Congressional Spending Compromise Contains $2 Billion Funding Increase for National Institutes of Health
Trump proposal would've slashed 19 percent in federal funding for Bethesda-based agency
Aerial view of the NIH campus
The National Institutes of Health, a Bethesda-based federal agency, would get a $2 billion funding boost under a spending plan hammered out by congressional negotiators.
The bipartisan agreement that would fund the government until the end of September and avert a shutdown was released Monday and is expected to come up for a vote early this week, according to The Washington Post. The funding bill contains $34 billion for NIH, targeting additional dollars specifically for research on Alzheimer’s disease, antibiotic resistance, the brain and research on individualizing medical care, according to a report from the House Appropriations Committee.
The proposed funding increase over the prior fiscal year comes after President Donald Trump suggested slashing 19 percent from the NIH budget, prompting an outcry from Montgomery County elected leaders and patient advocates.
NIH is Montgomery County’s largest employer and has about 20,000 workers at its Bethesda campus.
Maryland Delegate Ariana Kelly, a Democrat from Bethesda, welcomed news of the congressional deal.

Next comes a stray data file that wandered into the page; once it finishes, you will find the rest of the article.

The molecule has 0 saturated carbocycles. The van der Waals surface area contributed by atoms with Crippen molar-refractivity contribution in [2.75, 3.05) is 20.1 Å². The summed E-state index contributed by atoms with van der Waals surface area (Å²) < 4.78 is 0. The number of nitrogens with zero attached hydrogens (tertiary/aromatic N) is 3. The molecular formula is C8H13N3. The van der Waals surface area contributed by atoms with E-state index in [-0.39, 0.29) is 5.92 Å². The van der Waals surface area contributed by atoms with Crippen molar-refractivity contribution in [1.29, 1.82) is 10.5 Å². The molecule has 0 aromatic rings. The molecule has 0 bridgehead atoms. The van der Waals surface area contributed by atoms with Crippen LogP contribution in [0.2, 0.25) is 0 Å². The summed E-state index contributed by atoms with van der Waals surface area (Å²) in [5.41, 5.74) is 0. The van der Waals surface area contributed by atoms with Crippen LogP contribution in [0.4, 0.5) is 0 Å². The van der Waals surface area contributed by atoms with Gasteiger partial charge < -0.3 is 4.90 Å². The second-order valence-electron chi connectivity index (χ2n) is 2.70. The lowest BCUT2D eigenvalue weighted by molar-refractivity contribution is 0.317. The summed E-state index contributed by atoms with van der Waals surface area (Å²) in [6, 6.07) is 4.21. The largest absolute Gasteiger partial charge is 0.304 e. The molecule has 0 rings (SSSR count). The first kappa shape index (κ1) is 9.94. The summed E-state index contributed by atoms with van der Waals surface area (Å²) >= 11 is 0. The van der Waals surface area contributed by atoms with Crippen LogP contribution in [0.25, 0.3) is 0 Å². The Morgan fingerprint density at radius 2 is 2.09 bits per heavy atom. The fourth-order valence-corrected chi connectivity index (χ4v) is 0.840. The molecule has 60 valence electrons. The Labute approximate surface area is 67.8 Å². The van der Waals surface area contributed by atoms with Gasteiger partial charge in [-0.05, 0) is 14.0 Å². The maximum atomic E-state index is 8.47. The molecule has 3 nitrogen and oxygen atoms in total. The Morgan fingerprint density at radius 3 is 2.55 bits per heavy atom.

“I think it’s a great sign to see there is bipartisan support for medical research,” she said.
The agreement likely doesn’t represent the end of the struggle to maintain NIH funding levels, but it is a step in the right direction, Kelly said.
Congressional leaders have been wrangling for weeks over a spending plan to keep the federal government from shutting down. Trump at first demanded the deal include money for construction of a wall along the border between the U.S. and Mexico, but he later abandoned the requirement, the Post reported.
Trump’s budget proposal also included spending cuts for other Maryland-based agencies, such as the National Oceanic and Atmospheric Administration. The congressional agreement now on the table slates $5.7 billion for NOAA, roughly $90 million less than the prior fiscal year, according to the appropriations report. Trump’s proposal would’ve slashed about $513 million from a satellite division in Silver Spring.